BW: Next up is the cup-based SuperFruit (already shipping), with flavors like acai blackberry juice and mango passion fruit juice. What's Del Monte cooking up for the January campaign?
BP: We're going to keep the 'SuperFruit' campaign along the lines of what you've seen in the 'Fruit Undressed' campaign. It's a significant media buy. We'll be in major media outlets, both in print, online and in targeted word-of-mouth networks.

BW: Has word-of-mouth traditionally been a huge part of Del Monte's advertising push?
BP: It's an emerging area. What we have found in testing is it's very effective when you've got something a target audience recognizes as both unique and beneficial. We think this is just spot on for SuperFruit. The product is so unique and so visual that when we were testing it with consumers, we got an immediate reaction. People saw it, tried the product and were just so excited, they started talking about it. From that, we learned that this is something they're really excited about and want to tell their friends.

BW: Despite reporting strong, top-of-line quarterly growth last week, has Del Monte felt the impact of the recession at all? Which brands have been affected the most from private label, if any?
BP: You can argue that the pet treats category is a discretionary purchase, but our soft and chewy business, which includes Pup-Peroni, has seen a growth of 11 percent in the last 13 weeks and our biscuits business, which includes Milk-Bone, is up 7 percent. Private label on the pet side of the business is not that significant. On the consumer side, we lead the category up in pricing at the beginning of our fiscal year. We expected to see some share dislocation over two or three quarters. We have seen some of that, but that has been less than what we thought. Around the turn of the calendar year, private label [manufacturers] renew their contracts with retail partners and what historically happens is, you see private label prices float up and shares tend to go back to where they were.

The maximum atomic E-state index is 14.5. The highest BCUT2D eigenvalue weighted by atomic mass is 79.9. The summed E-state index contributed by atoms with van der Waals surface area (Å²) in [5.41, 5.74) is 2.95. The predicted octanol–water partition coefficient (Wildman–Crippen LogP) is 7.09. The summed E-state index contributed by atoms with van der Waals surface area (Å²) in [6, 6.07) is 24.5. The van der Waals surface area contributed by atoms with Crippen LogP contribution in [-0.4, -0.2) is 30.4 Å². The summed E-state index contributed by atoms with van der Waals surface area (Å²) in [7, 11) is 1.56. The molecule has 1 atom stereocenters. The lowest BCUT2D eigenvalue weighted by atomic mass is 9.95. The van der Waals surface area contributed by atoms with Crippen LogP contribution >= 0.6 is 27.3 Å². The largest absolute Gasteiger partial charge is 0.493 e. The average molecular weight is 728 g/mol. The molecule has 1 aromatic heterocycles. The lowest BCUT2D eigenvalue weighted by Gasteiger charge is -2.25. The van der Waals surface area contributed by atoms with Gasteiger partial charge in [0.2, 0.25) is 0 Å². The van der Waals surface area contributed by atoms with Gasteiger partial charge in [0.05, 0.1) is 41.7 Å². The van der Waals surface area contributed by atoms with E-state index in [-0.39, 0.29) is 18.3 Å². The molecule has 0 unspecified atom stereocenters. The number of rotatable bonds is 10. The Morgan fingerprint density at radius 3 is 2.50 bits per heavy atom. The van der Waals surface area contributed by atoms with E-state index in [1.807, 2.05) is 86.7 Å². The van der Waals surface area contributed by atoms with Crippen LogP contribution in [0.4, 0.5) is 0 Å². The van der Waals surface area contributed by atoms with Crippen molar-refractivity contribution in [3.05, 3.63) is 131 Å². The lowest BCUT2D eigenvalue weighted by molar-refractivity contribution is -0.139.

BW: Oh, and one can't help but to ask about The Meow Mix Think Like a Cat Game Show. What's the brand trying to accomplish with that? It's like half-infomercial, half-game show, and it's gotten mixed reviews.
BP: The game show is one of the ways that Del Monte is enhancing the emotional connection between pets and their parents through innovative marketing programs. We got a lot of people talking and thinking about Meow Mix because this was a quirky and interesting way to talk to our consumers. And we think the reaction has been terrific. Right now, we're evaluating the results. This is just the latest in a series of ways we've tried to make sure the brand remains relevant and is talking to the consumer in a way that's useful to them.